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Cassia

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  • Botanical: Cinnamomum aromaticum
  • Family: Lauraceae
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Cassia

Botanical

Cinnamomum aromaticum

Family

Lauraceae

Known as

Cassia, Chinese cinnamon, Zimtkassie,

Old Use

culinary; medicinal

Parts Used

bark

Aroma

oriental, spicy, sweet

Medicinal

abdominal pain, bleeding, cramps, cramps stomach, diarrhea, digestion, flatulence, gastrointestinal, laxative, menstrual cramps, menstrual problems, vomiting

Heart & Circulation

bleeding, hemostatic

Hormone & Sexual Organs

cramps, menstrual cramps, menstrual problems, uterine bleeding

Stomach & Intestinal

abdominal pain, bowel cleansing, diarrhea, flatulence, gastritis, gastrointestinal, glucose lowering, laxative, indigestion, nausea, vomiting

Properties

antiseptic, antispasmodic, carminative, digestive, emmenagogue, stimulant, stomachic

Note

top

Extraction

steam distillation

Description

The cultivated trees are kept as coppices, and numerous shoots, which are not allowed to rise higher than 10 feet, spring from the roots. Their appearance when the flame-coloured leaves and delicate blossoms first appear is very beautiful. The fruit is about the size of a small olive. The leaves are evergreen, ovaloblong blades from 5 to 9 inches long. The trees are at their greatest perfection at the age of ten to twelve years, but they continue to spread and send up new shoots. The bark may be easily distinguished from that of cinnamon, as it is thicker, coarser, darker, and duller, the flavour being more pungent, less sweet and delicate, and slightly bitter.

Properties & Uses

Stomachic, carminative, mildly astringent, said to be emmenagogue and capable of decreasing the secretion of milk. The tincture is useful in uterine haemorrhage and menorrhagia, the doses of 1 drachm being given every 5, 10 or 20 minutes as required. It is chiefly used to assist and flavour other drugs, being helpful in diarrhoea, nausea, vomiting, and to relieve flatulence.

The oil is a powerful germicide, but being very irritant is rarely used in medicine for this purpose. It is a strong local stimulant, sometimes prescribed in gastro-dynia, flatulent colic, and gastric debility.

Cautions

Cassia cinnamon is LIKELY SAFE when used in amounts commonly found in foods and in medicinal doses.

It is POSSIBLY UNSAFE when taken in large amounts, long-term. Taking large amounts of cassia cinnamon might cause side effects in some people. Cassia cinnamon can contain large amounts of a chemical called coumarin. In people who are sensitive, coumarin might cause or worsen liver disease.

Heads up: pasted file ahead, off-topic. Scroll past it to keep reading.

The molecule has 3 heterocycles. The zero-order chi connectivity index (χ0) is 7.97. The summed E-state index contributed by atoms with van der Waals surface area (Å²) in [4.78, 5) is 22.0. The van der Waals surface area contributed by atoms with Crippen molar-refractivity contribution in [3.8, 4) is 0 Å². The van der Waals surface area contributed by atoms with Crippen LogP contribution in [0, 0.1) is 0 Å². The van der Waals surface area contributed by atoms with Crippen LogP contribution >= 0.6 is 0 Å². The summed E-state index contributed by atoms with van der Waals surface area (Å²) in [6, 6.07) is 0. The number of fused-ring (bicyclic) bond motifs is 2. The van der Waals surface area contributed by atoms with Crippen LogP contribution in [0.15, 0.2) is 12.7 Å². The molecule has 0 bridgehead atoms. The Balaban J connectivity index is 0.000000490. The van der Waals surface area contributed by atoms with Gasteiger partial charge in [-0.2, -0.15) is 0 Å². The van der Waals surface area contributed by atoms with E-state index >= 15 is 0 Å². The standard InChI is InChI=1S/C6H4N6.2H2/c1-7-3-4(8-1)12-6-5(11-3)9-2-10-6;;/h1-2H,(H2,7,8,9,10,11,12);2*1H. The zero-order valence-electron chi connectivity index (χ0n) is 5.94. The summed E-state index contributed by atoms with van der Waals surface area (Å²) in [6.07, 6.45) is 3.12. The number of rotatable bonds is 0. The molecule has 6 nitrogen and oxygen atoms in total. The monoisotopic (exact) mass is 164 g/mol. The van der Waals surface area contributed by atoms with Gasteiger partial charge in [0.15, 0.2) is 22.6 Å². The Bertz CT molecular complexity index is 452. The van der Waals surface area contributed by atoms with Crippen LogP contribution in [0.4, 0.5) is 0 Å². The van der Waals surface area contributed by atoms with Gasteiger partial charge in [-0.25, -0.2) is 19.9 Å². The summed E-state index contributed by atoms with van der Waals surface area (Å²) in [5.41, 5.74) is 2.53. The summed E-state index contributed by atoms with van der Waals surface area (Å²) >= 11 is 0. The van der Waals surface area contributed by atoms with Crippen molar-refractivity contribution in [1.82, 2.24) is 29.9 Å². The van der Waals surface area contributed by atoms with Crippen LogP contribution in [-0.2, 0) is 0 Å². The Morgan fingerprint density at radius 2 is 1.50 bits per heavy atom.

When applied to the skin, cassia cinnamon can sometimes cause skin irritation and allergic skin reactions.
Special Precautions & Warnings:
Pregnancy and breast-feeding: Not enough is known about the use of cassia cinnamon during pregnancy and breast-feeding. Stay on the safe side and avoid use.

Diabetes: Cassia cinnamon can affect blood sugar levels in people with diabetes. Watch for signs of low blood sugar (hypoglycemia) and monitor your blood sugar carefully, if you have diabetes and use cassia cinnamon in amounts larger than the amounts normally found in food.

Liver disease: Cassia cinnamon contains some chemicals that might harm the liver. If you have liver disease, don’t take cassia cinnamon in amounts larger than the amounts normally found in food.

Surgery: Cassia cinnamon might affect blood sugar and might interfere with blood sugar control during and after surgery. Stop taking cassia cinnamon at least 2 weeks before a scheduled surgery.

Distribution

Indigenous to China. Cochin-China and Annam. Also cultivated in Sumatra, Ceylon, Japan, Java, Mexico and South America.

Constituents

Cassia bark yields from 1 to 2 per cent of volatile oil, somewhat resembling that of cinnamon. It should be kept from the light in well-stoppered, ambercoloured bottles. It is cheaper and more abundant than the Ceylon variety, and is the only official oil of Cinnamon in the United States Pharmacopoeia and German Pharmacopoeia. It is imported from Canton and Singapore. Its value depends on the percentage of cinnamic aldehyde which it contains. It is heavier, less liquid, and congeals more quickly than the Ceylon oil.

There are also found in it cinnamyl acetate, cinnamic acid, phenylpropyl acetate and orthocumaric aldehyde, tannic acid and starch.

For educational purposes only This information has not been evaluated by the Food and Drug Administration. This information is not intended to diagnose, treat, cure, or prevent any disease.